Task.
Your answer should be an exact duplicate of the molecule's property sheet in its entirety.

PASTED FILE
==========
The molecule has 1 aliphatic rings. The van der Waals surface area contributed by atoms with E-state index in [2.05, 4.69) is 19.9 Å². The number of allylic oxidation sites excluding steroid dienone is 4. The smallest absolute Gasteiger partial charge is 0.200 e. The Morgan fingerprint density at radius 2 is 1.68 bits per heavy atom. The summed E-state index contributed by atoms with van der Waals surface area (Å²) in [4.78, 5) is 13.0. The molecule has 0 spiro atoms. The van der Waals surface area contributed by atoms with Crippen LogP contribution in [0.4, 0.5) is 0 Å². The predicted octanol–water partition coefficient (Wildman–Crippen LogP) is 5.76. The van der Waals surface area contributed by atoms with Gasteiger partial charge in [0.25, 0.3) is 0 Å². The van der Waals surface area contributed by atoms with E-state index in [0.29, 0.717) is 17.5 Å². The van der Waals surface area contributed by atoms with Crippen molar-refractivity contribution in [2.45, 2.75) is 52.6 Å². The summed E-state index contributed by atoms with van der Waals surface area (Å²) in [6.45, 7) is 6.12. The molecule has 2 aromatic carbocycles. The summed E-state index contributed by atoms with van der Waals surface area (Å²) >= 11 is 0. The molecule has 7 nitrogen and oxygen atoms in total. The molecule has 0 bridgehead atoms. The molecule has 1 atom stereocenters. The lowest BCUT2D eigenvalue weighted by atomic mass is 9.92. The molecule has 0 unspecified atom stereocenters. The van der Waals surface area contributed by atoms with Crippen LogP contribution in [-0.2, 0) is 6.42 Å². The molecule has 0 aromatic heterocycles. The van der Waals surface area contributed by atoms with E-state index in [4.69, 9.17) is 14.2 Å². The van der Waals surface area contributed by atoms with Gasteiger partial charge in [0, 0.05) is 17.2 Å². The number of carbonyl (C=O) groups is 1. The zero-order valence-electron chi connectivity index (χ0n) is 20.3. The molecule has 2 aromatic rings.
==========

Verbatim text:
The molecule has 1 aliphatic rings. The van der Waals surface area contributed by atoms with E-state index in [2.05, 4.69) is 19.9 Å². The number of allylic oxidation sites excluding steroid dienone is 4. The smallest absolute Gasteiger partial charge is 0.200 e. The Morgan fingerprint density at radius 2 is 1.68 bits per heavy atom. The summed E-state index contributed by atoms with van der Waals surface area (Å²) in [4.78, 5) is 13.0. The molecule has 0 spiro atoms. The van der Waals surface area contributed by atoms with Crippen LogP contribution in [0.4, 0.5) is 0 Å². The predicted octanol–water partition coefficient (Wildman–Crippen LogP) is 5.76. The van der Waals surface area contributed by atoms with Gasteiger partial charge in [0.25, 0.3) is 0 Å². The van der Waals surface area contributed by atoms with E-state index in [0.29, 0.717) is 17.5 Å². The van der Waals surface area contributed by atoms with Crippen molar-refractivity contribution in [2.45, 2.75) is 52.6 Å². The summed E-state index contributed by atoms with van der Waals surface area (Å²) in [6.45, 7) is 6.12. The molecule has 2 aromatic carbocycles. The summed E-state index contributed by atoms with van der Waals surface area (Å²) >= 11 is 0. The molecule has 7 nitrogen and oxygen atoms in total. The molecule has 0 bridgehead atoms. The molecule has 1 atom stereocenters. The lowest BCUT2D eigenvalue weighted by atomic mass is 9.92. The molecule has 0 unspecified atom stereocenters. The van der Waals surface area contributed by atoms with Crippen LogP contribution in [-0.2, 0) is 6.42 Å². The molecule has 0 aromatic heterocycles. The van der Waals surface area contributed by atoms with E-state index in [4.69, 9.17) is 14.2 Å². The van der Waals surface area contributed by atoms with Gasteiger partial charge in [0, 0.05) is 17.2 Å². The number of carbonyl (C=O) groups is 1. The zero-order valence-electron chi connectivity index (χ0n) is 20.3. The molecule has 2 aromatic rings.